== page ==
How I Got Discovered: Interview with Self-Published Author Al Arnold
As a self-published author, getting your work into the hands of a big publisher can mean a lot for your baby (er, for your book).
You can look forward to broader distribution, a team of marketers, book tours, and — ideally — better sales and more fans reading your book.
And with hard work, dedication, and a lot of luck, you just might find yourself with a book deal.
That’s what happened to Steuben Press’ own Al Arnold, author of Robert E. Lee’s Orderly: A Modern Black Man’s Confederate Journey.
A descendant of a slave, Arnold’s first self-published book tells his own journey of embracing his Confederate heritage. This year, that book won the attention of a publisher.
We asked Arnold to give his best advice about what it took to transform from a hard-working self-published author to a hard-working author with a publishing deal.
From how to deal with rejections to the importance of networking, here’s a successful self-published author’s journey to discovery, and advice on how to get discovered.
How did it feel to get your first book deal?
To be honest, I was completely surprised by my first publishing deal.
Leading up to the book and during the writing process, I spent several hours a day reading about the struggles, success stories, failures and thoughts of self-published authors.
Reading authors, bloggers, online articles and the many do's and don'ts of the self-publishing world from a variety of circles.
In my early research, I read the key to finding a publisher is to find an agent or publisher that loves your work even more than you do (if that’s possible!)
I met my current publisher, Inknbeans Press, at an event in Memphis a year before my second book.
My display table was next to the publishers table, and representatives from Inknbeans Press were those people who loved my story.
My first book was picked up by Inknbeans just 2 years after I self-published it.
How did you get your publisher’s attention?
I met my publisher at a book event about a year before I approached them for consideration of my new book.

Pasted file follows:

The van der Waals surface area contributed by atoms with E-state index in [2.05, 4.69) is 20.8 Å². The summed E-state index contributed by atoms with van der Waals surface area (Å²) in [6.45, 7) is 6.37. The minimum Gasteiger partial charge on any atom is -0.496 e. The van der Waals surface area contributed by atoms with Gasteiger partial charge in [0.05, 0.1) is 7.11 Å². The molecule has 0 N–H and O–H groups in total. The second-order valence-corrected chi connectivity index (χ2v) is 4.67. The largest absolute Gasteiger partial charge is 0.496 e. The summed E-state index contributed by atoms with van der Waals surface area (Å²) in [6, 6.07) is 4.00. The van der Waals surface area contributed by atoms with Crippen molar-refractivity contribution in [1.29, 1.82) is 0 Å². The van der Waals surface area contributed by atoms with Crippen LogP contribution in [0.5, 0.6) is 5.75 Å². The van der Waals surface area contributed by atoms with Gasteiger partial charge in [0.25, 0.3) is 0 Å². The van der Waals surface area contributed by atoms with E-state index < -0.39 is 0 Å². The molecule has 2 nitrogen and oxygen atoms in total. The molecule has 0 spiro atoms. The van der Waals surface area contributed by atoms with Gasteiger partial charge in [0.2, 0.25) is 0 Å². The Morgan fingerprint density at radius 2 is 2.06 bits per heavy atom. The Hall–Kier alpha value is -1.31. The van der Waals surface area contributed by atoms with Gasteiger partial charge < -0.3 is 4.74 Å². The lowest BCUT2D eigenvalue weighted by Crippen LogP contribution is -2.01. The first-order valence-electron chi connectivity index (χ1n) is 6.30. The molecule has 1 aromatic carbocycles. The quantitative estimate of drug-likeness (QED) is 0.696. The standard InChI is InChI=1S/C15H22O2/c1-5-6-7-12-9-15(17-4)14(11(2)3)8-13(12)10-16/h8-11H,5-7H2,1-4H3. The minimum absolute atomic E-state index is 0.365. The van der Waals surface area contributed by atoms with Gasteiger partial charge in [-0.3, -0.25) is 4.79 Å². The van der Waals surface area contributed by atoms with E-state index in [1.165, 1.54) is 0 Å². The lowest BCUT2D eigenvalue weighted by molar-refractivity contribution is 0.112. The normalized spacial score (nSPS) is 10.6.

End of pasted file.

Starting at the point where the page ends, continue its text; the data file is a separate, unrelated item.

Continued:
I communicated with the company's representative after the book affair just to say it was great to be their neighbor. Perhaps it helped that I was seen first-hand by the publisher, promoting and selling my book at the event.
I was really hoping to have the experience of a publisher for my second book. I knew I could sell my book just as I had the first one.
I dropped an email to their representative and ask if they were interested. I sent the manuscript and got a call in a few days with a dear lady telling me she was "Crying after I picked up the book and got half way through it."
Well, that met my determination that she loved this work at least as much as I did.
Al Arnold’s Advice for Self-Published Authors
Don’t let rejections deter you
It's necessary to prepare for rejections and to expect them. Rejections offer a measuring rod to keep you encouraged because very few people will love what you have written as much as yourself.
You must love what you’ve written, or the discouragement will keep you from asking for consideration.
Don’t take publisher rejections personally, because you want a publisher that will love your work even more than you do.
Whenever I received a rejection letter from a publisher or agent, I flipped the scenario around and decided that I was the best agent for my story. And until I decided I had that person who loved by book more than I did, it didn't matter if I got rejected.
I wasn't looking for acceptance but a love affair, and that's what I found with my first publisher.
My Facebook page was launched 3 months prior to the publication of book.
I think having an active social media platform is important for the marketing success of your book.
Yet, you must be dedicated to updating the platform for it to be fruitful.
Pick up the Phone
Make every effort to work with people who are easily accessible via phone.
And if you have any self-publishing connections who are open to rendering advice, all the better (after all, I had no idea what I was doing).
These kind of people will make it easy for you, if you trust them. Through these connections I found Steuben Press in Colorado, my book distributer CD Technical in Iowa, my Audiobook Producer Raven Audiobooks in Arizona, and my Audiobook Voice Actor, Sule Greg Wilson, in Los Angeles.
Though I’ve only had the privilege of meeting my cover designer, everyone on my team are very talented and dedicated to what they do.
Moreover, they gave excellent advice about much more than their specific service, which proved to always be fruitful.
I trusted my team to help me, and they delivered. I would use any of my team members again for help, without hesitation.
Get in front of people who would be interested in your book.
Somewhere I read that the average book signing sells only 8 books. Paired with the fact that no one knew me as a new author, I avoided signings at first.
Now, I like events. Events are where you can meet people. And people are more interested in you than in your book. Once I caught onto this, I leveraged my passion for my book’s topic to sell more books.
Only you can sell your own book. Get out there and do it.
Believe in your story because if you don't, no one else will
After all your hard work, dedication and countless mistakes, you start to realize that the joy of sharing your story with people and how it can impact lives is worth the long journey of self-publishing.